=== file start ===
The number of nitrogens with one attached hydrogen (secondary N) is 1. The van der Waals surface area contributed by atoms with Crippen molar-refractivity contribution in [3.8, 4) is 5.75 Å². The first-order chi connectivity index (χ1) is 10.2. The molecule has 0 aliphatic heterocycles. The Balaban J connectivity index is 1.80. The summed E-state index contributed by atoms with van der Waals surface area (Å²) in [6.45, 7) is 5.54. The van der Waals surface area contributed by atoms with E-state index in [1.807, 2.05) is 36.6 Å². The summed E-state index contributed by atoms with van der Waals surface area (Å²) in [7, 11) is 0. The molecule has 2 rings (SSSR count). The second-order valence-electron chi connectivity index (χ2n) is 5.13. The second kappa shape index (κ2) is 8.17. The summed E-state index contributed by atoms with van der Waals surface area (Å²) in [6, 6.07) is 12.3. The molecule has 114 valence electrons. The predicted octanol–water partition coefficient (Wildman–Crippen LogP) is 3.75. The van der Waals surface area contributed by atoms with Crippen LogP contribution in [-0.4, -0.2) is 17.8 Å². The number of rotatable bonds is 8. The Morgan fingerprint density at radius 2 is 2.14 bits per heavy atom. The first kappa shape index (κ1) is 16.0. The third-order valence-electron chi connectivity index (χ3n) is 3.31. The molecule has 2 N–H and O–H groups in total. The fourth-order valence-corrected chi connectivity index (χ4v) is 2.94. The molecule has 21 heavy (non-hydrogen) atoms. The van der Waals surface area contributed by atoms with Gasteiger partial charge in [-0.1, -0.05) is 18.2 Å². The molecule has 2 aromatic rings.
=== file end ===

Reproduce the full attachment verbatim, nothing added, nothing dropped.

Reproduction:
The number of nitrogens with one attached hydrogen (secondary N) is 1. The van der Waals surface area contributed by atoms with Crippen molar-refractivity contribution in [3.8, 4) is 5.75 Å². The first-order chi connectivity index (χ1) is 10.2. The molecule has 0 aliphatic heterocycles. The Balaban J connectivity index is 1.80. The summed E-state index contributed by atoms with van der Waals surface area (Å²) in [6.45, 7) is 5.54. The van der Waals surface area contributed by atoms with E-state index in [1.807, 2.05) is 36.6 Å². The summed E-state index contributed by atoms with van der Waals surface area (Å²) in [7, 11) is 0. The molecule has 2 rings (SSSR count). The second-order valence-electron chi connectivity index (χ2n) is 5.13. The second kappa shape index (κ2) is 8.17. The summed E-state index contributed by atoms with van der Waals surface area (Å²) in [6, 6.07) is 12.3. The molecule has 114 valence electrons. The predicted octanol–water partition coefficient (Wildman–Crippen LogP) is 3.75. The van der Waals surface area contributed by atoms with Crippen LogP contribution in [-0.4, -0.2) is 17.8 Å². The number of rotatable bonds is 8. The Morgan fingerprint density at radius 2 is 2.14 bits per heavy atom. The first kappa shape index (κ1) is 16.0. The third-order valence-electron chi connectivity index (χ3n) is 3.31. The molecule has 2 N–H and O–H groups in total. The fourth-order valence-corrected chi connectivity index (χ4v) is 2.94. The molecule has 21 heavy (non-hydrogen) atoms. The van der Waals surface area contributed by atoms with Gasteiger partial charge in [-0.1, -0.05) is 18.2 Å². The molecule has 2 aromatic rings.